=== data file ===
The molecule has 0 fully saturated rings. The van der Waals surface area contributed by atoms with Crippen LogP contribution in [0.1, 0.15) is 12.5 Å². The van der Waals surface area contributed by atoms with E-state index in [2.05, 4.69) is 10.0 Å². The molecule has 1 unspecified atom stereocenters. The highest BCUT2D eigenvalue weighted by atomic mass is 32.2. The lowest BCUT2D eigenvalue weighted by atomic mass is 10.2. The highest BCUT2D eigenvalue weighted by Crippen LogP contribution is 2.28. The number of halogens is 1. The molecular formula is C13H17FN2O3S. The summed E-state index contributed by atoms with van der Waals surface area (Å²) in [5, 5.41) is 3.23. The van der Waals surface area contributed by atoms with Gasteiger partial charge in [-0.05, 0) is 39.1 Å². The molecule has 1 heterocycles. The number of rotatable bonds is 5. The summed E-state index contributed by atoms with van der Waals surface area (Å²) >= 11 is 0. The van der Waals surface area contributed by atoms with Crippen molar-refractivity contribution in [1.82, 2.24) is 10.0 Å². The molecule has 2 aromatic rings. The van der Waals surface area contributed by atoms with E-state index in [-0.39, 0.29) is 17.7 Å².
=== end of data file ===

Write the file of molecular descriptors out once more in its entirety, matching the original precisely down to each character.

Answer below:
The molecule has 0 fully saturated rings. The van der Waals surface area contributed by atoms with Crippen LogP contribution in [0.1, 0.15) is 12.5 Å². The van der Waals surface area contributed by atoms with E-state index in [2.05, 4.69) is 10.0 Å². The molecule has 1 unspecified atom stereocenters. The highest BCUT2D eigenvalue weighted by atomic mass is 32.2. The lowest BCUT2D eigenvalue weighted by atomic mass is 10.2. The highest BCUT2D eigenvalue weighted by Crippen LogP contribution is 2.28. The number of halogens is 1. The molecular formula is C13H17FN2O3S. The summed E-state index contributed by atoms with van der Waals surface area (Å²) in [5, 5.41) is 3.23. The van der Waals surface area contributed by atoms with Gasteiger partial charge in [-0.05, 0) is 39.1 Å². The molecule has 1 heterocycles. The number of rotatable bonds is 5. The summed E-state index contributed by atoms with van der Waals surface area (Å²) >= 11 is 0. The van der Waals surface area contributed by atoms with Crippen molar-refractivity contribution in [1.82, 2.24) is 10.0 Å². The molecule has 2 aromatic rings. The van der Waals surface area contributed by atoms with E-state index in [-0.39, 0.29) is 17.7 Å².